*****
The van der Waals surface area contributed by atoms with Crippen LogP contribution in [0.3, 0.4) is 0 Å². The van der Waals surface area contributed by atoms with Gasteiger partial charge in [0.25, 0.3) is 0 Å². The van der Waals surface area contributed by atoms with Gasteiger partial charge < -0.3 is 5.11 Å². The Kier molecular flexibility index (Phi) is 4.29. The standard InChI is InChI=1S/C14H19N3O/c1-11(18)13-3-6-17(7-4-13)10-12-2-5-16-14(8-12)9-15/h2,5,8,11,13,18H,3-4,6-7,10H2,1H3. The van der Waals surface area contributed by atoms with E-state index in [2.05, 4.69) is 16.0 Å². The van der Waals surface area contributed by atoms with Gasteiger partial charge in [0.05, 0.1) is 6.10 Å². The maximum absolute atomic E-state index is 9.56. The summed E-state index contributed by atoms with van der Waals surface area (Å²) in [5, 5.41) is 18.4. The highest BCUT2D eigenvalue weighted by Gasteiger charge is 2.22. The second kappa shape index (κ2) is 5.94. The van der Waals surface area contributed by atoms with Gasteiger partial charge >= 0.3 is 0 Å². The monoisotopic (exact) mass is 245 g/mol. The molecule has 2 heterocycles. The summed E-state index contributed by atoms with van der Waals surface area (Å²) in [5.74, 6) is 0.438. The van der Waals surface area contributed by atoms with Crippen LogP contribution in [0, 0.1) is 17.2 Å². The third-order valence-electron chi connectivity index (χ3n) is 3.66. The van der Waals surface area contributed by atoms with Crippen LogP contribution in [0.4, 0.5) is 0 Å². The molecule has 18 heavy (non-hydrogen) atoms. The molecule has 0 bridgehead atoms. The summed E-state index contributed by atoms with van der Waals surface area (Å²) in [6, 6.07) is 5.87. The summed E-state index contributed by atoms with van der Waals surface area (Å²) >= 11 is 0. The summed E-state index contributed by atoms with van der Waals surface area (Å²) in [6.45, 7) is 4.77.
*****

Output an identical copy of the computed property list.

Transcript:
The van der Waals surface area contributed by atoms with Crippen LogP contribution in [0.3, 0.4) is 0 Å². The van der Waals surface area contributed by atoms with Gasteiger partial charge in [0.25, 0.3) is 0 Å². The van der Waals surface area contributed by atoms with Gasteiger partial charge < -0.3 is 5.11 Å². The Kier molecular flexibility index (Phi) is 4.29. The standard InChI is InChI=1S/C14H19N3O/c1-11(18)13-3-6-17(7-4-13)10-12-2-5-16-14(8-12)9-15/h2,5,8,11,13,18H,3-4,6-7,10H2,1H3. The van der Waals surface area contributed by atoms with E-state index in [2.05, 4.69) is 16.0 Å². The van der Waals surface area contributed by atoms with Gasteiger partial charge in [0.05, 0.1) is 6.10 Å². The maximum absolute atomic E-state index is 9.56. The summed E-state index contributed by atoms with van der Waals surface area (Å²) in [5, 5.41) is 18.4. The highest BCUT2D eigenvalue weighted by Gasteiger charge is 2.22. The second kappa shape index (κ2) is 5.94. The van der Waals surface area contributed by atoms with Gasteiger partial charge >= 0.3 is 0 Å². The monoisotopic (exact) mass is 245 g/mol. The molecule has 2 heterocycles. The summed E-state index contributed by atoms with van der Waals surface area (Å²) in [5.74, 6) is 0.438. The van der Waals surface area contributed by atoms with Crippen LogP contribution in [0, 0.1) is 17.2 Å². The third-order valence-electron chi connectivity index (χ3n) is 3.66. The van der Waals surface area contributed by atoms with Crippen LogP contribution in [0.4, 0.5) is 0 Å². The molecule has 18 heavy (non-hydrogen) atoms. The molecule has 0 bridgehead atoms. The summed E-state index contributed by atoms with van der Waals surface area (Å²) in [6, 6.07) is 5.87. The summed E-state index contributed by atoms with van der Waals surface area (Å²) >= 11 is 0. The summed E-state index contributed by atoms with van der Waals surface area (Å²) in [6.45, 7) is 4.77.